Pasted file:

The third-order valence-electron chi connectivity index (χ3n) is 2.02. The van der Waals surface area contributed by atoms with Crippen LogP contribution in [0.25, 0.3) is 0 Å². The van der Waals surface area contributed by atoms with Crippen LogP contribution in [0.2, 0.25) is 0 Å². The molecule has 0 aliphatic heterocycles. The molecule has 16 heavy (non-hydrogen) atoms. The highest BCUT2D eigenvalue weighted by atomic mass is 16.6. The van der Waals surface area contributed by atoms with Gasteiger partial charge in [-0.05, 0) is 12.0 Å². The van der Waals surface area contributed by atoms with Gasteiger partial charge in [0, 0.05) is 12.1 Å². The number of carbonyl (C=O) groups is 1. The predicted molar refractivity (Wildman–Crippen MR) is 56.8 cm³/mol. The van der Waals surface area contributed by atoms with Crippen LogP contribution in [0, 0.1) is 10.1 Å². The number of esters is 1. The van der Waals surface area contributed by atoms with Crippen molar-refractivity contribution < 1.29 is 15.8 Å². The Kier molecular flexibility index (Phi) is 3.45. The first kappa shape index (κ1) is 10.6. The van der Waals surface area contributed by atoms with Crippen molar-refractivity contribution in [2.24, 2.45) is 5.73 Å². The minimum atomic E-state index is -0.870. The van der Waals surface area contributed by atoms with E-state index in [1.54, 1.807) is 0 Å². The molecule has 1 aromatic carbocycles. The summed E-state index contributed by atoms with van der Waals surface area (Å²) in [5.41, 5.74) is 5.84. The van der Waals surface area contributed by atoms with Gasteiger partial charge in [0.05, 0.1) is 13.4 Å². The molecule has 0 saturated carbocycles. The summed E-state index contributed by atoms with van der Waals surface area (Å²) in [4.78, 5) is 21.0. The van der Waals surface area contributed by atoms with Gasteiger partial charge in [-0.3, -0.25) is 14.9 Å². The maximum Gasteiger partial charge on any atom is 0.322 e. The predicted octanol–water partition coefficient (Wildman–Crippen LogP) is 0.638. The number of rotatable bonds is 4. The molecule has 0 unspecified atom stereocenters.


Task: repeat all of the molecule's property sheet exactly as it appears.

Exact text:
The third-order valence-electron chi connectivity index (χ3n) is 2.02. The van der Waals surface area contributed by atoms with Crippen LogP contribution in [0.25, 0.3) is 0 Å². The van der Waals surface area contributed by atoms with Crippen LogP contribution in [0.2, 0.25) is 0 Å². The molecule has 0 aliphatic heterocycles. The molecule has 16 heavy (non-hydrogen) atoms. The highest BCUT2D eigenvalue weighted by atomic mass is 16.6. The van der Waals surface area contributed by atoms with Gasteiger partial charge in [-0.05, 0) is 12.0 Å². The van der Waals surface area contributed by atoms with Gasteiger partial charge in [0, 0.05) is 12.1 Å². The number of carbonyl (C=O) groups is 1. The predicted molar refractivity (Wildman–Crippen MR) is 56.8 cm³/mol. The van der Waals surface area contributed by atoms with Crippen LogP contribution in [0, 0.1) is 10.1 Å². The number of esters is 1. The van der Waals surface area contributed by atoms with Crippen molar-refractivity contribution < 1.29 is 15.8 Å². The Kier molecular flexibility index (Phi) is 3.45. The first kappa shape index (κ1) is 10.6. The van der Waals surface area contributed by atoms with Crippen molar-refractivity contribution in [2.24, 2.45) is 5.73 Å². The minimum atomic E-state index is -0.870. The van der Waals surface area contributed by atoms with E-state index in [1.54, 1.807) is 0 Å². The molecule has 1 aromatic carbocycles. The summed E-state index contributed by atoms with van der Waals surface area (Å²) in [5.41, 5.74) is 5.84. The van der Waals surface area contributed by atoms with Gasteiger partial charge in [0.05, 0.1) is 13.4 Å². The molecule has 0 saturated carbocycles. The summed E-state index contributed by atoms with van der Waals surface area (Å²) in [4.78, 5) is 21.0. The van der Waals surface area contributed by atoms with Gasteiger partial charge in [-0.3, -0.25) is 14.9 Å². The maximum Gasteiger partial charge on any atom is 0.322 e. The predicted octanol–water partition coefficient (Wildman–Crippen LogP) is 0.638. The number of rotatable bonds is 4. The molecule has 0 unspecified atom stereocenters.